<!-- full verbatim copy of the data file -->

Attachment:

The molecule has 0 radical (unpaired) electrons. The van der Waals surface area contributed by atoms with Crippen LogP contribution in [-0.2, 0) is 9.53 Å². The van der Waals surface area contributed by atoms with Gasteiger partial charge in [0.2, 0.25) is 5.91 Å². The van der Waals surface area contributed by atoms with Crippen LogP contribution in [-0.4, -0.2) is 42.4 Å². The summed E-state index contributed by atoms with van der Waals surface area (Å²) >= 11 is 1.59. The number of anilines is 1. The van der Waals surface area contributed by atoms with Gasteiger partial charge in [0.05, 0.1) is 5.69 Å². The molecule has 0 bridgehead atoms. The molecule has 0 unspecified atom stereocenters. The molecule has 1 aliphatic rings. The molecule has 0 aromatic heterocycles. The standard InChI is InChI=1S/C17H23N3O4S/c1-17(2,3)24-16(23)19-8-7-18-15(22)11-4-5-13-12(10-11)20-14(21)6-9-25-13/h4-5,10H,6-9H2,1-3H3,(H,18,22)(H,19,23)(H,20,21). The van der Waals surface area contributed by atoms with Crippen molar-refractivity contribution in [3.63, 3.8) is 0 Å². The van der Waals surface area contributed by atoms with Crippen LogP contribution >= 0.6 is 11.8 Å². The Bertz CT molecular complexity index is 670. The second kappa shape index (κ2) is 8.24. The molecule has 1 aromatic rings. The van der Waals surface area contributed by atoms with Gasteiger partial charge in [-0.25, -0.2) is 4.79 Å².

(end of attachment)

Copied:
The molecule has 0 radical (unpaired) electrons. The van der Waals surface area contributed by atoms with Crippen LogP contribution in [-0.2, 0) is 9.53 Å². The van der Waals surface area contributed by atoms with Gasteiger partial charge in [0.2, 0.25) is 5.91 Å². The van der Waals surface area contributed by atoms with Crippen LogP contribution in [-0.4, -0.2) is 42.4 Å². The summed E-state index contributed by atoms with van der Waals surface area (Å²) >= 11 is 1.59. The number of anilines is 1. The van der Waals surface area contributed by atoms with Gasteiger partial charge in [0.05, 0.1) is 5.69 Å². The molecule has 0 bridgehead atoms. The molecule has 0 unspecified atom stereocenters. The molecule has 1 aliphatic rings. The molecule has 0 aromatic heterocycles. The standard InChI is InChI=1S/C17H23N3O4S/c1-17(2,3)24-16(23)19-8-7-18-15(22)11-4-5-13-12(10-11)20-14(21)6-9-25-13/h4-5,10H,6-9H2,1-3H3,(H,18,22)(H,19,23)(H,20,21). The van der Waals surface area contributed by atoms with Crippen molar-refractivity contribution in [3.63, 3.8) is 0 Å². The van der Waals surface area contributed by atoms with Crippen LogP contribution >= 0.6 is 11.8 Å². The Bertz CT molecular complexity index is 670. The second kappa shape index (κ2) is 8.24. The molecule has 1 aromatic rings. The van der Waals surface area contributed by atoms with Gasteiger partial charge in [-0.25, -0.2) is 4.79 Å².